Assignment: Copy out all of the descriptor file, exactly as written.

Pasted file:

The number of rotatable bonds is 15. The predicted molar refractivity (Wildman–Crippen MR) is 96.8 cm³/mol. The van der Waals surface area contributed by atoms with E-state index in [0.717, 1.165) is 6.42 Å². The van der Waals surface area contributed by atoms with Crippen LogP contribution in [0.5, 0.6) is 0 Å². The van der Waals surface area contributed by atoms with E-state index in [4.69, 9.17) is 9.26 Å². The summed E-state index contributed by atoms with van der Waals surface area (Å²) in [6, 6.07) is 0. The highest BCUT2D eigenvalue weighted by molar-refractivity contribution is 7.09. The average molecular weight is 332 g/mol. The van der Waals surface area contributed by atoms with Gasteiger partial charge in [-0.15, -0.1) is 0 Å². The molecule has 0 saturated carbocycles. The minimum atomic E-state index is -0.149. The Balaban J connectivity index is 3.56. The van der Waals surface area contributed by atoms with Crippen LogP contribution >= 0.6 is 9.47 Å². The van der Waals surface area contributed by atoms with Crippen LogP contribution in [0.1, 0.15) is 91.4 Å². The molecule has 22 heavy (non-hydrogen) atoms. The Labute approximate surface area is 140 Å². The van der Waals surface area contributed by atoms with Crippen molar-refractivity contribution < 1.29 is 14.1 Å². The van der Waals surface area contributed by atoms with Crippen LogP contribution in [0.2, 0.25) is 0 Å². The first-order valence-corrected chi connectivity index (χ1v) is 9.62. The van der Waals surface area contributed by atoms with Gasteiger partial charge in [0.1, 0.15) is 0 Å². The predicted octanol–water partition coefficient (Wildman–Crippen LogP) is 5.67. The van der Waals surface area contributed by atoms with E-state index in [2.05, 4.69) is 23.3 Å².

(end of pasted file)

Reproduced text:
The number of rotatable bonds is 15. The predicted molar refractivity (Wildman–Crippen MR) is 96.8 cm³/mol. The van der Waals surface area contributed by atoms with E-state index in [0.717, 1.165) is 6.42 Å². The van der Waals surface area contributed by atoms with Crippen LogP contribution in [0.5, 0.6) is 0 Å². The van der Waals surface area contributed by atoms with E-state index in [4.69, 9.17) is 9.26 Å². The summed E-state index contributed by atoms with van der Waals surface area (Å²) in [6, 6.07) is 0. The highest BCUT2D eigenvalue weighted by molar-refractivity contribution is 7.09. The average molecular weight is 332 g/mol. The van der Waals surface area contributed by atoms with Gasteiger partial charge in [-0.15, -0.1) is 0 Å². The molecule has 0 saturated carbocycles. The minimum atomic E-state index is -0.149. The Balaban J connectivity index is 3.56. The van der Waals surface area contributed by atoms with Crippen LogP contribution >= 0.6 is 9.47 Å². The van der Waals surface area contributed by atoms with Crippen LogP contribution in [0.1, 0.15) is 91.4 Å². The molecule has 22 heavy (non-hydrogen) atoms. The Labute approximate surface area is 140 Å². The van der Waals surface area contributed by atoms with Crippen molar-refractivity contribution < 1.29 is 14.1 Å². The van der Waals surface area contributed by atoms with Crippen LogP contribution in [0.2, 0.25) is 0 Å². The first-order valence-corrected chi connectivity index (χ1v) is 9.62. The van der Waals surface area contributed by atoms with Gasteiger partial charge in [0.1, 0.15) is 0 Å². The predicted octanol–water partition coefficient (Wildman–Crippen LogP) is 5.67. The van der Waals surface area contributed by atoms with E-state index in [2.05, 4.69) is 23.3 Å².